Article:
HFMA homes in on ‘dol­lars and sense’ con­sumer era

Modern Healthcare - - NEWS - By Beth Kutscher —with Rachel Lan­den

Health­care fi­nan­cial man­agers will need to pur­sue new strate­gies for en­gag­ing with their cus­tomers as the health­care mar­ket­place in­creas­ingly op­er­ates like a re­tail con­sumer busi­ness. That means more price trans­parency, a greater fo­cus on get­ting pa­tients to pay their bills and stronger cost con­trols to op­er­ate on thin­ner mar­gins.

At the Health­care Fi­nan­cial Man­age­ment As­so­ci­a­tion’s 2014 An­nual Na­tional In­sti­tute in Las Ve­gas last week, the new era of con­sumerism was top of mind. The HFMA, which last year in­tro­duced guide­lines for pa­tient fi­nan­cial in­ter­ac­tions at its an­nual meet­ing, opened the event by in­tro­duc­ing the Health­care Dol­lars & Sense ini­tia­tive.

“Ev­ery year at ANI, we talk about be­ing pa­tient- or mem­ber-friendly,” HFMA Pres­i­dent and CEO Joe Fifer said. “We hear it of­ten but some­times it’s easy to lose sight of what it re­ally means. We’re break­ing that down into pieces.”

The ini­tia­tive fo­cuses not only on fi­nan­cial com­mu­ni­ca­tions, but also price trans­parency and med­i­cal ac­count res­o­lu­tion.

In a sur­vey from Tran­sUnion Health­care, a divi­sion of the credit bu­reau, 84% of re­spon­dents in­di­cated that pre-treat­ment cost es­ti­mates would have a some­what, or very pos­i­tive im­pact on whom they would choose as a provider, rank­ing just be­low out­stand­ing bed­side man­ner (86%) and prompt test re­sults (89%). But only 12% of re­spon­dents said it was very easy to get cost in­for­ma­tion, while 20% said it was very dif­fi­cult.

As pa­tients as­sume a greater share of their health­care costs, they’re be­com­ing more price-sen­si­tive. That means hos­pi­tals are see­ing in­creased com­pe­ti­tion from re­tail play­ers such as CVS and Wal­green stores, and many are find­ing they can’t com­pete on price.

“Hos­pi­tals are de­cid­ing what to do about that part of the busi­ness,” said Ken­neth Kauf­man, manag­ing direc­tor and chair of con­sult­ing firm Kauf­man Hall. “And some hos­pi­tals might just de­cide to let it go.”

There also was con­cern that con­sumers still aren’t pri­or­i­tiz­ing their med­i­cal bills in the same way as their cable or cell­phone bills. In the ex­hibit hall, ven­dors dis­played a va­ri­ety of tools for boost­ing pa­tient col­lec­tions through con­sult­ing ser­vices, soft­ware prod­ucts and data an­a­lyt­ics. There were prod­ucts for pro­vid­ing pre­ser­vice cost es­ti­mates, prod­ucts to screen pa­tients for their propen­sity to pay their bills and ser­vices for set­ting up no-in­ter­est pay­ment plans.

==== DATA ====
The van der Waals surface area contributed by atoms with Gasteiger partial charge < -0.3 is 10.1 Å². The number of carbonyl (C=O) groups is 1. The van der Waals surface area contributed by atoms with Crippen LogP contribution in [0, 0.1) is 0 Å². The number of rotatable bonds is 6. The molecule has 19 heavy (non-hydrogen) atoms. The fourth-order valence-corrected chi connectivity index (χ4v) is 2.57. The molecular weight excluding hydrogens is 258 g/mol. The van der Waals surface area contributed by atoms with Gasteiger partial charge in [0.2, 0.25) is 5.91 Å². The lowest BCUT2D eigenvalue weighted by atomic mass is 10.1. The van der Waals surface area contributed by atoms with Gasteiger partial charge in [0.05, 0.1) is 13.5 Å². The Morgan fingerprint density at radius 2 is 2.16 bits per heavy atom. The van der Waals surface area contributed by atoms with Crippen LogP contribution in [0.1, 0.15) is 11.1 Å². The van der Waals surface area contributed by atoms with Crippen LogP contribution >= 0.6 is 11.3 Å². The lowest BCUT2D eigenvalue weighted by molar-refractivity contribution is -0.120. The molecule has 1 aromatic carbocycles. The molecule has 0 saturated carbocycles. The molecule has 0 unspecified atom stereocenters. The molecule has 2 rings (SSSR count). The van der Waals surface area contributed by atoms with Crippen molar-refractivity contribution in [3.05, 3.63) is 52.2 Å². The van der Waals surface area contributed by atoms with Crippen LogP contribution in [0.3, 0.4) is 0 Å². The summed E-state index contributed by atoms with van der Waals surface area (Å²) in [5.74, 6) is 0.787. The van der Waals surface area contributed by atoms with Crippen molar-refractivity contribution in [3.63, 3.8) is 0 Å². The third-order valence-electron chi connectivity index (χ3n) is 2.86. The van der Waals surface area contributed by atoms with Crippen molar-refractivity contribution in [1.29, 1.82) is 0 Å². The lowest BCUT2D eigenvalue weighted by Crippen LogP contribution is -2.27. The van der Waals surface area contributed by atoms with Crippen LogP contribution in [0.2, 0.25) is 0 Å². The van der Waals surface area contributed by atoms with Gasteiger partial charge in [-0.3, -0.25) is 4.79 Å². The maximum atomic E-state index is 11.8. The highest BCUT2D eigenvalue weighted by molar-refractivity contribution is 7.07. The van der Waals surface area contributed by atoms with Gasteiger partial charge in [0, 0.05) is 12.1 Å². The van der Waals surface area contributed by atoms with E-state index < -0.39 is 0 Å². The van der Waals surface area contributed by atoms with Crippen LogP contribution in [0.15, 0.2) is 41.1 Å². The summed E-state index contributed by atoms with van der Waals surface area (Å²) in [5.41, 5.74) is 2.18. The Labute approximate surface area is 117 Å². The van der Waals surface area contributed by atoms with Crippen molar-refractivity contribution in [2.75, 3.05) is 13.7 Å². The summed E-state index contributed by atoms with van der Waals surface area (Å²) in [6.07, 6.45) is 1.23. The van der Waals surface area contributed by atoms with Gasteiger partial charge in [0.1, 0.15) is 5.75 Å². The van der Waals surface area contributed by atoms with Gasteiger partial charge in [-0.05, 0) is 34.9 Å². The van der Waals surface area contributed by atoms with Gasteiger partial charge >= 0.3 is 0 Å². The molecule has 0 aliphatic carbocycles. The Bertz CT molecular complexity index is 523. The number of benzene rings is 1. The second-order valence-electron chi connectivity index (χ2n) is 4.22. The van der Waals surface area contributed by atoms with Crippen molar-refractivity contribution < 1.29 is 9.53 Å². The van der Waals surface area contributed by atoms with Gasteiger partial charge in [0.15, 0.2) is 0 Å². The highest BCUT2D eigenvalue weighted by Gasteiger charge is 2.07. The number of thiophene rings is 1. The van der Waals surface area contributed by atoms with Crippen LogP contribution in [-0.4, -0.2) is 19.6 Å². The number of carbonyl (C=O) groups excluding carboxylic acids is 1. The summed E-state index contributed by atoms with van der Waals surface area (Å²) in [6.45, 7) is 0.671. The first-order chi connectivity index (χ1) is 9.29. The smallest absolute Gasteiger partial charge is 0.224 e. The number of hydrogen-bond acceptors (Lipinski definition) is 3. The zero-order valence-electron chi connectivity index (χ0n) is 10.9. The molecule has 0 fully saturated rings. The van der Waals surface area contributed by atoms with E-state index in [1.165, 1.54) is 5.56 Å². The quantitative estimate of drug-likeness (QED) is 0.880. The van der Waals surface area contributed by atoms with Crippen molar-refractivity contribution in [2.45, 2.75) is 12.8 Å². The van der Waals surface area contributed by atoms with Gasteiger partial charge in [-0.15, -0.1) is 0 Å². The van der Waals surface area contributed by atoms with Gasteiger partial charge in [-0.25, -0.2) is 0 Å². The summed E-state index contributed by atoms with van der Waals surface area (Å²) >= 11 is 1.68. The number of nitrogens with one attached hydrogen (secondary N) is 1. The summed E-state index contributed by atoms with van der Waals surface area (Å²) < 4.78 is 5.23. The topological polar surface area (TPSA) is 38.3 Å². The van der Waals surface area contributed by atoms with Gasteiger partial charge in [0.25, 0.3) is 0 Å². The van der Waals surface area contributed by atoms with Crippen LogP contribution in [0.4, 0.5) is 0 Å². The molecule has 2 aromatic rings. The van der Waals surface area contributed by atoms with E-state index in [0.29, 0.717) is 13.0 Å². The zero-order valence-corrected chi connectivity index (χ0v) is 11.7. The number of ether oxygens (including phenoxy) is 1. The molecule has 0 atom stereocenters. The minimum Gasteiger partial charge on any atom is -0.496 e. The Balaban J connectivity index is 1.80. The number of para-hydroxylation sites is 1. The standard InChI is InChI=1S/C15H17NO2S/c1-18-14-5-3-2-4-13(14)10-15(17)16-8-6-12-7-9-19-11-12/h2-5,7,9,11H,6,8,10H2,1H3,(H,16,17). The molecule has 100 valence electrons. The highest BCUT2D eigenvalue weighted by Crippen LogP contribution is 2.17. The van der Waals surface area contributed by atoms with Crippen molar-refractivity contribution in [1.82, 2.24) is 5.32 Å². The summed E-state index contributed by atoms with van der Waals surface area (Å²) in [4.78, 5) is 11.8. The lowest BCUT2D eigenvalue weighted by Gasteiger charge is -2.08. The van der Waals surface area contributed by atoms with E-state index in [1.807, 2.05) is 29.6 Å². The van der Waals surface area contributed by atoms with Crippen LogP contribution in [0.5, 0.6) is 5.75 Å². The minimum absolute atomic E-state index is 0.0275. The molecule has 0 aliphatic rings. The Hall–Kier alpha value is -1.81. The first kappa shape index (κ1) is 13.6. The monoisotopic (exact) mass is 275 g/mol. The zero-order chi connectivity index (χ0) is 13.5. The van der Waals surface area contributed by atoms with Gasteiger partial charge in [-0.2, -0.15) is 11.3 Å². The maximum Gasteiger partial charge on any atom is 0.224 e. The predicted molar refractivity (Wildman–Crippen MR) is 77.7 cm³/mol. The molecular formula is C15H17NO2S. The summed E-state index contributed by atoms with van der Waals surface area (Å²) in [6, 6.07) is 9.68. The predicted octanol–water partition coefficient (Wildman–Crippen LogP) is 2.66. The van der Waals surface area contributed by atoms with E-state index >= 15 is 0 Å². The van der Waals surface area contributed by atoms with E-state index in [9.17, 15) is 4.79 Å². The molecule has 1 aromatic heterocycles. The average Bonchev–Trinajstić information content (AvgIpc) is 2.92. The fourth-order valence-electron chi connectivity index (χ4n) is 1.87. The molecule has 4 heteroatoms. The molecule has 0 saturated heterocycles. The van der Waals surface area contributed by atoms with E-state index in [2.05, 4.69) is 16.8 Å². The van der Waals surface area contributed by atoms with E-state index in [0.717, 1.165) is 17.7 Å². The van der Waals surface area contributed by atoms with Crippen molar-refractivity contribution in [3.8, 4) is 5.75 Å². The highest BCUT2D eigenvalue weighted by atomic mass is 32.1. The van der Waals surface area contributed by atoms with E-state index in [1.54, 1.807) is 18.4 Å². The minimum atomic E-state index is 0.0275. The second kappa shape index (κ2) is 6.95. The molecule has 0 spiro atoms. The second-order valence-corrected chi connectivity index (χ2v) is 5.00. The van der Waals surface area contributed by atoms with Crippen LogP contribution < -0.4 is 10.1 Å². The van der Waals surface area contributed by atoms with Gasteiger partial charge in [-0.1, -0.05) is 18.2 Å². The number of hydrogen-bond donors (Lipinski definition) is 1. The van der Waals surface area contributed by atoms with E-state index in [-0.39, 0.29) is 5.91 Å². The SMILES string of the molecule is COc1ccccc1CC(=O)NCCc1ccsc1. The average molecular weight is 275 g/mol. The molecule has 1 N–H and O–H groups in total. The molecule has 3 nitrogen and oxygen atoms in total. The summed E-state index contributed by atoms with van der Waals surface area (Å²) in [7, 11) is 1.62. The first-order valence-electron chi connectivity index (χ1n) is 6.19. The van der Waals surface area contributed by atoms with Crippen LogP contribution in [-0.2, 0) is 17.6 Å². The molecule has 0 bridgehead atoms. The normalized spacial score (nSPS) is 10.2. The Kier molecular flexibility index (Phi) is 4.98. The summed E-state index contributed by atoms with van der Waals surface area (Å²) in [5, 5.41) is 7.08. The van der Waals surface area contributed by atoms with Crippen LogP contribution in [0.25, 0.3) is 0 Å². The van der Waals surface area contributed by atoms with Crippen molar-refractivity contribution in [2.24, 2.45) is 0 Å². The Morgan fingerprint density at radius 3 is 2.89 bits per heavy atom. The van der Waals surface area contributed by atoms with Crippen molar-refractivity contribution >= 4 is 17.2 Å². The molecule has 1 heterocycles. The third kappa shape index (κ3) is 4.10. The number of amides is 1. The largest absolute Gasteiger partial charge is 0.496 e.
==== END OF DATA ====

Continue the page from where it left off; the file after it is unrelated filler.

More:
Ad­ven­tist Health Sys­tem has started to use such ser­vices. Col­lec­tion rates at the 44-hos­pi­tal sys­tem have dipped in re­cent years, as more pa­tients have come in with high-de­ductible, high cost-shar­ing plans. In re­sponse, the Al­ta­monte Springs, Fla.-based sys­tem has in­creased pa­tient com­mu­ni­ca­tions, in­tro­duced on­line pay­ment op­tions and of­fered its staff fi­nan­cial in­cen­tives for meet­ing col­lec­tion tar­gets. Pa­tients also can sign up for in­ter­est-free re­volv­ing credit lines through ven­dor ClearBalance.

“Hos­pi­tals tra­di­tion­ally have not been good at col­lect­ing from pa­tients,” said Ken­neth Ursin, Ad­ven­tist’s cor­po­rate direc­tor of pa­tient fi­nan­cial ser­vices. “Our suc­cess rate is much greater if we start col­lect­ing ear­lier in the rev­enue cy­cle.”

Hos­pi­tal mar­gins are shrink­ing as earn­ings from pa­tient care de­cline faster than hos­pi­tals’ abil­ity to re­duce ex­penses. All three credit rat­ing agen­cies have placed a neg­a­tive out­look on the not-for-profit hos­pi­tal sec­tor.

“CFOs have been on a jour­ney to cut costs, lower cap­i­tal spend­ing and meet the chal­lenges of lower rev­enue,” Martin Ar­rick, manag­ing direc­tor at Stan­dard & Poor’s rat­ings ser­vices, said dur­ing a ses­sion on the cap­i­tal mar­kets. “But we no­ticed last year that a lot of or­ga­ni­za­tions are be­gin­ning to lose that bat­tle.”

Cost ac­count­ing and cost-cut­ting were com­mon themes dur­ing the ANI ses­sions. Hos­pi­tal sup­ply-chain costs are ris­ing faster than la­bor ex­penses and are pro­jected to sur­pass them by 2022, said Karen Con­way, ex­ec­u­tive direc­tor of in­dus­try re­la­tions at GHX, which works with providers on sup­ply-chain man­age­ment. Yet many sys­tems lack in­for­ma­tion on what it ac­tu­ally costs them to de­liver care, in­clud­ing how much money is be­ing lost to waste.

Hos­pi­tals also are un­der pres­sure from new pay­ment mod­els, in­clud­ing value-based con­tracts, which typ­i­cally charge lower prices. Their up­side comes from po­ten­tial shared sav­ings, as well as greater pa­tient vol­umes, achieved by steer­ing pa­tients through nar­row provider net­works.

When Memo­rial Her­mann Health­care Sys­tem in Hous­ton formed an ac­count­able care or­ga­ni­za­tion with Aetna last year, prices were set 8% to 15% be­low broader net­work plans. While the goal is to keep peo­ple out of its fa­cil­i­ties, the agree­ment has had a pos­i­tive ef­fect on vol­ume. “We’re push­ing in more lives faster than we’re squeez­ing out uti­liza­tion,” said Christo­pher Lloyd, CEO of MHMD, Memo­rial Her­mann’s physician net­work.

HFMA Pres­i­dent and CEO Joe Fifer out­lined a new in­dus­try ini­tia­tive.

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